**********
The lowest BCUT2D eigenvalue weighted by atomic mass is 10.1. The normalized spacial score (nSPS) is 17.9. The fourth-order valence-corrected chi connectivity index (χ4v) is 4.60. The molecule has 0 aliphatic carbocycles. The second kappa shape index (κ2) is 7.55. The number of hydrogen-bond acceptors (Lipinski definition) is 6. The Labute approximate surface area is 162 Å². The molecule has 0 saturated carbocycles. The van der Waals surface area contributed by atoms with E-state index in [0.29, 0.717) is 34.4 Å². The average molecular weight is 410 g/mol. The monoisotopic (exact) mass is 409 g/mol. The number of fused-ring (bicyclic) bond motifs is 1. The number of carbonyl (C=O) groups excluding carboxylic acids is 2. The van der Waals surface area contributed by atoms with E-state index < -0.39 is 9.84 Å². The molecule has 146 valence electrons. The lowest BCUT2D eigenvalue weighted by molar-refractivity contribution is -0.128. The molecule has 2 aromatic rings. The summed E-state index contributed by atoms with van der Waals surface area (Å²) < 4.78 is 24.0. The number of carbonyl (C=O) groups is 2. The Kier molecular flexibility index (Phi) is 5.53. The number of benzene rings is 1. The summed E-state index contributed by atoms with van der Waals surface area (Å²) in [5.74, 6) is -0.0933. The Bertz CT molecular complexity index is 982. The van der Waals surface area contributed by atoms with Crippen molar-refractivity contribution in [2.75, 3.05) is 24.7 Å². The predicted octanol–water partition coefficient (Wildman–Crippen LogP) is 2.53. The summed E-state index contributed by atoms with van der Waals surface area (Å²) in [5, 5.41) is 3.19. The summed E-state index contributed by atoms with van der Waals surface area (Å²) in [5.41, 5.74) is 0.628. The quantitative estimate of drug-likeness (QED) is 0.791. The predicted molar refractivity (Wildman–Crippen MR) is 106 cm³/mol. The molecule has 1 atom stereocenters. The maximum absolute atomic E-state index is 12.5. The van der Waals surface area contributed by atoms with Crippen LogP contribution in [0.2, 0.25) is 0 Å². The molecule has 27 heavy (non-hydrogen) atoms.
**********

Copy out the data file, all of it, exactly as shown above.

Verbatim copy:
The lowest BCUT2D eigenvalue weighted by atomic mass is 10.1. The normalized spacial score (nSPS) is 17.9. The fourth-order valence-corrected chi connectivity index (χ4v) is 4.60. The molecule has 0 aliphatic carbocycles. The second kappa shape index (κ2) is 7.55. The number of hydrogen-bond acceptors (Lipinski definition) is 6. The Labute approximate surface area is 162 Å². The molecule has 0 saturated carbocycles. The van der Waals surface area contributed by atoms with E-state index in [0.29, 0.717) is 34.4 Å². The average molecular weight is 410 g/mol. The monoisotopic (exact) mass is 409 g/mol. The number of fused-ring (bicyclic) bond motifs is 1. The number of carbonyl (C=O) groups excluding carboxylic acids is 2. The van der Waals surface area contributed by atoms with E-state index < -0.39 is 9.84 Å². The molecule has 146 valence electrons. The lowest BCUT2D eigenvalue weighted by molar-refractivity contribution is -0.128. The molecule has 2 aromatic rings. The summed E-state index contributed by atoms with van der Waals surface area (Å²) < 4.78 is 24.0. The number of carbonyl (C=O) groups is 2. The Kier molecular flexibility index (Phi) is 5.53. The number of benzene rings is 1. The summed E-state index contributed by atoms with van der Waals surface area (Å²) in [5.74, 6) is -0.0933. The Bertz CT molecular complexity index is 982. The van der Waals surface area contributed by atoms with Crippen molar-refractivity contribution in [2.75, 3.05) is 24.7 Å². The predicted octanol–water partition coefficient (Wildman–Crippen LogP) is 2.53. The summed E-state index contributed by atoms with van der Waals surface area (Å²) in [5, 5.41) is 3.19. The summed E-state index contributed by atoms with van der Waals surface area (Å²) in [5.41, 5.74) is 0.628. The quantitative estimate of drug-likeness (QED) is 0.791. The predicted molar refractivity (Wildman–Crippen MR) is 106 cm³/mol. The molecule has 1 atom stereocenters. The maximum absolute atomic E-state index is 12.5. The van der Waals surface area contributed by atoms with Crippen LogP contribution in [0.2, 0.25) is 0 Å². The molecule has 27 heavy (non-hydrogen) atoms.